Landmark legislation enabling Britain to exit the EU at the end of the month has cleared its final parliamentary hurdle and is heading for the statute book.
Unelected peers bowed to the will of the Commons after MPs overturned all the changes made to Boris Johnson's divorce deal by the Lords.
The bill now needs to receive Royal Assent from the Queen before becoming law in the UK.
This could happen before the weekend.
Among the amendments rejected by the Commons was a move, championed by Lord Dubs, to ensure the right of unaccompanied child refugees to be reunited with their families in the UK post-Brexit.
Seeking to reassure the Labour peer, Lord Callanan said: "The Government has been clear that we remain committed to seeking an agreement with the EU for the family reunion of unaccompanied asylum-seeking children and has already written to the European Commission to commence negotiations."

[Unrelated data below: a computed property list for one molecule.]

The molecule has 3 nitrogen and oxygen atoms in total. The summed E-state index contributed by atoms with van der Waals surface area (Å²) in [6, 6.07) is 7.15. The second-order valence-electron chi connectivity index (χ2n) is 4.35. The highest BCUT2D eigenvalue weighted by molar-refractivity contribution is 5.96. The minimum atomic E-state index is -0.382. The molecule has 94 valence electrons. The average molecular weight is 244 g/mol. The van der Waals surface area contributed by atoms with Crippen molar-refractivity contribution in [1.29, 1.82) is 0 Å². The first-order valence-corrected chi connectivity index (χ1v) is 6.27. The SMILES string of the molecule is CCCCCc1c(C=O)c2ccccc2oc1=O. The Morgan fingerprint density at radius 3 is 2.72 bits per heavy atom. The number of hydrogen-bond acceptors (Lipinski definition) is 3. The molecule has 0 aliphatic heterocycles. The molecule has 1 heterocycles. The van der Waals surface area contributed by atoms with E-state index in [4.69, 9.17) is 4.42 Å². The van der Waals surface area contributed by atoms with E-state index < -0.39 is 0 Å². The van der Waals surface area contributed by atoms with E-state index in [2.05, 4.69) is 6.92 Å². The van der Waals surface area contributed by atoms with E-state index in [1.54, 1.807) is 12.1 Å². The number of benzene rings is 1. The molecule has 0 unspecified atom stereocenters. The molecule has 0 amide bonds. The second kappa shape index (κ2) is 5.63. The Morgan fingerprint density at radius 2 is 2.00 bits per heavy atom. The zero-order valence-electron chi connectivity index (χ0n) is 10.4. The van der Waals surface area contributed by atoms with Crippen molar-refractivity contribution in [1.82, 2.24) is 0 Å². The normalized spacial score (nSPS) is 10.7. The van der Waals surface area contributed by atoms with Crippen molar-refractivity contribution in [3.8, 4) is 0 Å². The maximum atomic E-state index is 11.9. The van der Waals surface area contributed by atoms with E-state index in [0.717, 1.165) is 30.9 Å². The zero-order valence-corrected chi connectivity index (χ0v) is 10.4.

The legislation also required the Government to report to Parliament on the issue in the next few months, guaranteeing further scrutiny, he added.
Marking the end of the legislation's passage through parliament, Lord Callanan said: "We are at the end of what seems like a very long road.
"The final stages of this Bill represent something which many of us thought might never happen – Parliament passing the legislation necessary to implement a Brexit deal and to finally deliver on the 2016 referendum."
He added: "I know many on the benches opposite are disappointed that the Commons has chosen to disagree with all of the amendments that peers passed this week.
"I would, however, like to reassure peers that their expertise, their contributions will continue to play a valuable role after Brexit.
"Following our exit, this House will see more legislation on a range of topics connected to the departure from the European Union. In some cases, it will be the first time in decades that the UK has legislated on some of these matters."
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